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Police dog at the centre of a retirement row died of heatstroke when left in the back of a car

Police Dog Ivy died from heatstroke. Credit: ITV News Central

A police dog left in the back of a car died from heatstroke, an investigation has revealed.

PD Ivy made the headlines last yearwhen thousands signed a petition for his former handler, Sergeant David Evans, to keep her when he retired. A request which was denied.

Ivy died at a training exercise in Worcester in July 2018 after she was left in the back of a police vehicle with a broken fan.

When her handler returned to the vehicle, PD Ivy was found to be unresponsive and CPR was attempted. She was rushed to the vets with the police car using its emergency blue lights.

West Mercia Police appointed another force to conduct an independent investigation into the circumstances surrounding and leading up to her death.

A post-mortem examination confirmed that PD Ivy died as a result of Disseminated Intravascular Coagulation, brought on by heatstroke.

Staffordshire Police has made recommendations into the handling and welfare of West Mercia Police dogs which the force will be implementing.

West Mercia's Assistant Chief Constable Geoff Wessell said:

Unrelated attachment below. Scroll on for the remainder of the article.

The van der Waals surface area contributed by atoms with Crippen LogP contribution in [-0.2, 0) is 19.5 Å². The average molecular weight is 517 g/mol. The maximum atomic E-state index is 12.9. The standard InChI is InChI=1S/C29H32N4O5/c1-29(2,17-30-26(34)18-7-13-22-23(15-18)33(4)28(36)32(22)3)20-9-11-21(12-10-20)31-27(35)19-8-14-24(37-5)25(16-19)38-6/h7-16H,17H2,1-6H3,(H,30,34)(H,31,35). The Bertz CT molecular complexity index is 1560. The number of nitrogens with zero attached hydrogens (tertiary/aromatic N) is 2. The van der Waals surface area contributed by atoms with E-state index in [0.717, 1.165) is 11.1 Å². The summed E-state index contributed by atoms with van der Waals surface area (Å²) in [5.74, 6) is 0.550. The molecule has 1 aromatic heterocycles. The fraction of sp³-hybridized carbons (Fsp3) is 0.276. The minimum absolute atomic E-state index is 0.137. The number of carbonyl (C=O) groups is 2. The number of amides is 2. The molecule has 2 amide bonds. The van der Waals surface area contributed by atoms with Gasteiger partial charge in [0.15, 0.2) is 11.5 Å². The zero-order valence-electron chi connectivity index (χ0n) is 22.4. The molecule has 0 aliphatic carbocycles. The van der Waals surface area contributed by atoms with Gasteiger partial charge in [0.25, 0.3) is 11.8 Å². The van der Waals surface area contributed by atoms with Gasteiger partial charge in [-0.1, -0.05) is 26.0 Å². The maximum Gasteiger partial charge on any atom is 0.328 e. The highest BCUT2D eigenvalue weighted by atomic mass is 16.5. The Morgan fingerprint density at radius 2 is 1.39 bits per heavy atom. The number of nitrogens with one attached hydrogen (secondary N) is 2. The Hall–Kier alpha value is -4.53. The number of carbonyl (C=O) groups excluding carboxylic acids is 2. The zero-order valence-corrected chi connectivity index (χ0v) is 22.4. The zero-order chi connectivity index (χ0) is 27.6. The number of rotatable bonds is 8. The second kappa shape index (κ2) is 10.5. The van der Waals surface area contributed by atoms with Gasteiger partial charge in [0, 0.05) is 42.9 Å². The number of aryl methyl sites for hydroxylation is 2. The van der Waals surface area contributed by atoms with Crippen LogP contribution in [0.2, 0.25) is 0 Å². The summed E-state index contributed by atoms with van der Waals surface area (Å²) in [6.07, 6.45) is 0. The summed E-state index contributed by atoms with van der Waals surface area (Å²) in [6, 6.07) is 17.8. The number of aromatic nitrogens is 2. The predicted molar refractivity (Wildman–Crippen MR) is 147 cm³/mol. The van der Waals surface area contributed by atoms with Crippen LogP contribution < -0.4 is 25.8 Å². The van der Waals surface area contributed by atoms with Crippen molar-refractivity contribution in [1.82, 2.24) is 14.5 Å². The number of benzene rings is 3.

We accept that PD Ivy should not have died as a result of heatstroke and we have learned this very harsh lesson in the worst possible way. We have therefore taken on board everything that the review has identified.As a result of PD Ivy's tragic death which has highlighted the dangers that hot weather poses on dogs, we recognise that some of our policies and procedures require amending to prevent these circumstances from reoccurring.

This is being done as a priority and resulting changes will be communicated to all of our dog handlers.

– West Mercia's Assistant Chief Constable Geoff Wessell

In response to the recommendations, West Mercia Police has said they are committed to providing dog handlers with formal training and a qualification in canine first aid. The force will also be investing in new technology that can accurately monitor temperature and humidity within vehicles.

A designated dog welfare officer has now been appointed to conduct regular checks on police dogs at all training events.

Read more:

Plea for police dog to retire with handler rejected despite thousands signing petition